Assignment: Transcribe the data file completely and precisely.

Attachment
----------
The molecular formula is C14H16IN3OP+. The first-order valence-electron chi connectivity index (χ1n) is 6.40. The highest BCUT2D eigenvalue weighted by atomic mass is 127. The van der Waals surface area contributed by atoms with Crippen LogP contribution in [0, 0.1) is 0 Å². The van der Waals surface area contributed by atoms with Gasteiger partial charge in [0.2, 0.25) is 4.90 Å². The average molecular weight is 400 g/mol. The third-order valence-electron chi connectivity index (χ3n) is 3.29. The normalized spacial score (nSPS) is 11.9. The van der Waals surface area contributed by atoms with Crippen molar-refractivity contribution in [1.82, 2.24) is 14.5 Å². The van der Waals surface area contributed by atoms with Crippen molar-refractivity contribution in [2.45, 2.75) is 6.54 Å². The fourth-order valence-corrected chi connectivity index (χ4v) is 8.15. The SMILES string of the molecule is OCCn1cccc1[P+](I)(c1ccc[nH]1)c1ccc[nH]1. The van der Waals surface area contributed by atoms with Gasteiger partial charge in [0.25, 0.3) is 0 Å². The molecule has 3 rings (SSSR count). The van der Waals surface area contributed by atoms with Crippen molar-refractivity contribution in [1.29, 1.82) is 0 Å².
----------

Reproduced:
The molecular formula is C14H16IN3OP+. The first-order valence-electron chi connectivity index (χ1n) is 6.40. The highest BCUT2D eigenvalue weighted by atomic mass is 127. The van der Waals surface area contributed by atoms with Crippen LogP contribution in [0, 0.1) is 0 Å². The van der Waals surface area contributed by atoms with Gasteiger partial charge in [0.2, 0.25) is 4.90 Å². The average molecular weight is 400 g/mol. The third-order valence-electron chi connectivity index (χ3n) is 3.29. The normalized spacial score (nSPS) is 11.9. The van der Waals surface area contributed by atoms with Crippen molar-refractivity contribution in [1.82, 2.24) is 14.5 Å². The van der Waals surface area contributed by atoms with Crippen molar-refractivity contribution in [2.45, 2.75) is 6.54 Å². The fourth-order valence-corrected chi connectivity index (χ4v) is 8.15. The SMILES string of the molecule is OCCn1cccc1[P+](I)(c1ccc[nH]1)c1ccc[nH]1. The van der Waals surface area contributed by atoms with Gasteiger partial charge in [0.25, 0.3) is 0 Å². The molecule has 3 rings (SSSR count). The van der Waals surface area contributed by atoms with Crippen molar-refractivity contribution in [1.29, 1.82) is 0 Å².